The 2010 festival was the first since the sad passing of its charismatic founder Fanny Mikey, and tributes to her larger-than-life presence were everywhere: theatres were named in her honour, her orange curls and wicked grin were plastered across billboards, and ebullient quotes from her life adorned theatre foyers, the most bullish of which read: “Everything in life is possible; the only thing impossible is war.”

Fanny Mikey, founder of the Bogota Theatre Festival

Clearly the international theatre world is beginning to take notice of this festival: about 50 international delegates from the professional theatre world attended the 2008 edition of the festival; this year, there were 100 of us, including 6 Brits – myself and 5 representatives of the newly established International Theatre Consortium. Bogota is an extraordinary and challenging place for a festival of this scale: at 2,640 metres above sea level, the city’s air is thinner than usual, and heavily polluted by the smog of traffic fumes that permanently clog the highways, enforcing strenuous aerobic exercise on us in our dashing from venue to venue. The city is immense, and the geographical layout of the grid system is frustratingly deceptive: streets called ‘carreras’ run in one direction and cross streets called ‘calles’ run at right angles. All are supposedly numbered, but given that absolutely no roadsigns exist, very few people, including taxi drivers, seem to know which street is which, with odd diagonal streets and occasional avenues adding to the confusion. Maps seemed to vary wildly in their accuracy, and taxis are almost always 40 minutes late, their passage constantly blocked by bumper-to-bumper traffic. Given that the festival included plenty of events at obscure venues – residential apartments, old crumbling theatres tucked away in courtyards up pedestrian sidestreets, school halls, parks, etc. – most delegates missed at least one show per day from their intended agenda, despite Columbian timekeeping meaning that most shows went up 30 minutes late, and waiting on the busy pavements of Bogota soon became a significant part of the experience.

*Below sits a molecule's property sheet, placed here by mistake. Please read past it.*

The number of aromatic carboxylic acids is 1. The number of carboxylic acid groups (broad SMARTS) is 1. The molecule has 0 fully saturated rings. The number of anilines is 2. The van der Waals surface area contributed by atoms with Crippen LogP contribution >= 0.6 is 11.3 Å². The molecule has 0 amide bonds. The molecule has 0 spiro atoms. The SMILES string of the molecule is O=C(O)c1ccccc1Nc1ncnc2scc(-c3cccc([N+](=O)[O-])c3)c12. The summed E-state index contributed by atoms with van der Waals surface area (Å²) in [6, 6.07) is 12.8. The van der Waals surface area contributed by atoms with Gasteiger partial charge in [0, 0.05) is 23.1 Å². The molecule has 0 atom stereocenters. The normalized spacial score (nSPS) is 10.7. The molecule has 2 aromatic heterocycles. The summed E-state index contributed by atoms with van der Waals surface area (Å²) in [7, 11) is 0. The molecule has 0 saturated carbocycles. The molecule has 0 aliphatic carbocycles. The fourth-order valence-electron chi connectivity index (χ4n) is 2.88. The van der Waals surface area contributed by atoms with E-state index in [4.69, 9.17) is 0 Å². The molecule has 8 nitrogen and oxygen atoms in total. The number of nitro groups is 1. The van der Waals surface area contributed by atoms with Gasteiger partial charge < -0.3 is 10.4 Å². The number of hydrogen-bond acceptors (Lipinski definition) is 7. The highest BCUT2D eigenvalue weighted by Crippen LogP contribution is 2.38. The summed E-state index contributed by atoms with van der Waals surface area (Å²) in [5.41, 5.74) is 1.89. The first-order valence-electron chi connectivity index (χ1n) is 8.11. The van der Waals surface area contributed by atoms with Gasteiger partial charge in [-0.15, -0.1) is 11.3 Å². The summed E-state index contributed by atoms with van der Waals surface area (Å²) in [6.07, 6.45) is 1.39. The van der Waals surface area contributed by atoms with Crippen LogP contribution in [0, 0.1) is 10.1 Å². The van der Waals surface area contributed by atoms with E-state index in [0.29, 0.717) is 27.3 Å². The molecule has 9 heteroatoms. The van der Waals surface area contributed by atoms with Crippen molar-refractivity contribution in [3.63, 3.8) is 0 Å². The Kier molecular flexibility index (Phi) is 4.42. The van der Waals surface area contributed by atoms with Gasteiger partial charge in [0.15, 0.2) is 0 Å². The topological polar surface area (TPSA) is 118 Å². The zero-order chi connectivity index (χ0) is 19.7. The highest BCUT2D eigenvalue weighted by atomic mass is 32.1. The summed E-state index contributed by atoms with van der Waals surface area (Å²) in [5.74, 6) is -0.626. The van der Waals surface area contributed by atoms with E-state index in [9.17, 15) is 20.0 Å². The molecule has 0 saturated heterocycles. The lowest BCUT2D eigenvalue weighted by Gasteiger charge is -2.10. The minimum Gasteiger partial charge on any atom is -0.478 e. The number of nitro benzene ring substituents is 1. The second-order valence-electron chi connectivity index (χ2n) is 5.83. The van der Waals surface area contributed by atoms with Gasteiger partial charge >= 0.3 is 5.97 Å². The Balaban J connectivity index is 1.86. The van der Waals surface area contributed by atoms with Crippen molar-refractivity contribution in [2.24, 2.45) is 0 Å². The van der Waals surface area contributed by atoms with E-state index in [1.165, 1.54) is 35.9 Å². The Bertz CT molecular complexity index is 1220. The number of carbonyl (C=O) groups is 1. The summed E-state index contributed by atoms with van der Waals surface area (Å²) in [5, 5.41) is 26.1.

Despite having to do battle with the city each day, it was an inspiring adventure, and on the occasions when we weren’t in a rush, a wander through the back streets offered up all sorts of surreal delights, from brightly coloured murals, to mountains of fresh strawberries sold by the scoop from a barrow, to dozens of tiny theatres hidden away between shops and houses.